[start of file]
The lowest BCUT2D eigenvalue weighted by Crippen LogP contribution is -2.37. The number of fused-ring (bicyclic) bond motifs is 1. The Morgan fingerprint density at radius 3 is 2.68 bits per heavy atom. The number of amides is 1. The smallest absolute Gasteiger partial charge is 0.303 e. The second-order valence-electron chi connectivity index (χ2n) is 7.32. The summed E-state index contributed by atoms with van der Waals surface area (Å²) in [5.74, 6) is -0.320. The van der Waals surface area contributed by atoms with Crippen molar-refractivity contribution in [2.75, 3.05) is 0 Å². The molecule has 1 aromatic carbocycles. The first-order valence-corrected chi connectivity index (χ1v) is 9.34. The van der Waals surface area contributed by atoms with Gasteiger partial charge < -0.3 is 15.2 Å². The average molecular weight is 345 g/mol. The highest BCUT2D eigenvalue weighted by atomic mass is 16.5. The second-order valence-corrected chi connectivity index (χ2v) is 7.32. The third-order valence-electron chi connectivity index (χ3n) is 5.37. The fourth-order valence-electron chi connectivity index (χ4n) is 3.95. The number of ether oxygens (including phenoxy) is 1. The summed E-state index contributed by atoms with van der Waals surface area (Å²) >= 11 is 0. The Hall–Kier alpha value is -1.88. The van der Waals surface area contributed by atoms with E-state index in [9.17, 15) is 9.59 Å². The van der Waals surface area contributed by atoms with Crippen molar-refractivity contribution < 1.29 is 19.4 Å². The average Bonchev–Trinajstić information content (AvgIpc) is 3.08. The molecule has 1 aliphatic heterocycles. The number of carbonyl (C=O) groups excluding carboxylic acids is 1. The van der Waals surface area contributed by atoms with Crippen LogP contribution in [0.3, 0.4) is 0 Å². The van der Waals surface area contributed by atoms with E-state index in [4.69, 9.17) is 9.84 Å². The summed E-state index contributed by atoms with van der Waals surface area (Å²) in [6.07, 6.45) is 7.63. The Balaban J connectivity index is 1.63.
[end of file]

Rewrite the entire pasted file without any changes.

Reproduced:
The lowest BCUT2D eigenvalue weighted by Crippen LogP contribution is -2.37. The number of fused-ring (bicyclic) bond motifs is 1. The Morgan fingerprint density at radius 3 is 2.68 bits per heavy atom. The number of amides is 1. The smallest absolute Gasteiger partial charge is 0.303 e. The second-order valence-electron chi connectivity index (χ2n) is 7.32. The summed E-state index contributed by atoms with van der Waals surface area (Å²) in [5.74, 6) is -0.320. The van der Waals surface area contributed by atoms with Crippen molar-refractivity contribution in [2.75, 3.05) is 0 Å². The molecule has 1 aromatic carbocycles. The first-order valence-corrected chi connectivity index (χ1v) is 9.34. The van der Waals surface area contributed by atoms with Gasteiger partial charge < -0.3 is 15.2 Å². The average molecular weight is 345 g/mol. The highest BCUT2D eigenvalue weighted by atomic mass is 16.5. The second-order valence-corrected chi connectivity index (χ2v) is 7.32. The third-order valence-electron chi connectivity index (χ3n) is 5.37. The fourth-order valence-electron chi connectivity index (χ4n) is 3.95. The number of ether oxygens (including phenoxy) is 1. The summed E-state index contributed by atoms with van der Waals surface area (Å²) >= 11 is 0. The Hall–Kier alpha value is -1.88. The van der Waals surface area contributed by atoms with E-state index in [9.17, 15) is 9.59 Å². The van der Waals surface area contributed by atoms with Crippen molar-refractivity contribution < 1.29 is 19.4 Å². The average Bonchev–Trinajstić information content (AvgIpc) is 3.08. The molecule has 1 aliphatic heterocycles. The number of carbonyl (C=O) groups excluding carboxylic acids is 1. The van der Waals surface area contributed by atoms with Crippen LogP contribution in [0.3, 0.4) is 0 Å². The van der Waals surface area contributed by atoms with E-state index in [4.69, 9.17) is 9.84 Å². The summed E-state index contributed by atoms with van der Waals surface area (Å²) in [6.07, 6.45) is 7.63. The Balaban J connectivity index is 1.63.